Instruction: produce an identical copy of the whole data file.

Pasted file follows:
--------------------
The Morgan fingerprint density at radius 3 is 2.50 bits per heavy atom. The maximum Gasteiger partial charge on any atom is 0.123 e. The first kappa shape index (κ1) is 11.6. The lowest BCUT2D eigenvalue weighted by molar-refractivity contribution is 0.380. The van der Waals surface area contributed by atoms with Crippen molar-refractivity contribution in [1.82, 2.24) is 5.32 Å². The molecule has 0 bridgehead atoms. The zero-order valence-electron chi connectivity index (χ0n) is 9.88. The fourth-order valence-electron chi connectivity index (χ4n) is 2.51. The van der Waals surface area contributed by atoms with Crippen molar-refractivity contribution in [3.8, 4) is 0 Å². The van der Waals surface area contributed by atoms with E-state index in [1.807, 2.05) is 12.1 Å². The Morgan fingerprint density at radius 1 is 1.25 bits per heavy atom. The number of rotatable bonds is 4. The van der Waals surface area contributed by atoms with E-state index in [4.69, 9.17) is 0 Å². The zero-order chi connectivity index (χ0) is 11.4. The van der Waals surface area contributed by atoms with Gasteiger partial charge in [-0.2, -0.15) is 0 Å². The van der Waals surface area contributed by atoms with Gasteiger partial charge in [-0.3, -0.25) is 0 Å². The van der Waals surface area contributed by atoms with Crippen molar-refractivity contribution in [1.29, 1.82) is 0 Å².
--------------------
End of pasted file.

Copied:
The Morgan fingerprint density at radius 3 is 2.50 bits per heavy atom. The maximum Gasteiger partial charge on any atom is 0.123 e. The first kappa shape index (κ1) is 11.6. The lowest BCUT2D eigenvalue weighted by molar-refractivity contribution is 0.380. The van der Waals surface area contributed by atoms with Crippen molar-refractivity contribution in [1.82, 2.24) is 5.32 Å². The molecule has 0 bridgehead atoms. The zero-order valence-electron chi connectivity index (χ0n) is 9.88. The fourth-order valence-electron chi connectivity index (χ4n) is 2.51. The van der Waals surface area contributed by atoms with Crippen molar-refractivity contribution in [3.8, 4) is 0 Å². The van der Waals surface area contributed by atoms with E-state index in [1.807, 2.05) is 12.1 Å². The Morgan fingerprint density at radius 1 is 1.25 bits per heavy atom. The number of rotatable bonds is 4. The van der Waals surface area contributed by atoms with E-state index in [4.69, 9.17) is 0 Å². The zero-order chi connectivity index (χ0) is 11.4. The van der Waals surface area contributed by atoms with Gasteiger partial charge in [-0.2, -0.15) is 0 Å². The van der Waals surface area contributed by atoms with Gasteiger partial charge in [-0.3, -0.25) is 0 Å². The van der Waals surface area contributed by atoms with Crippen molar-refractivity contribution in [1.29, 1.82) is 0 Å².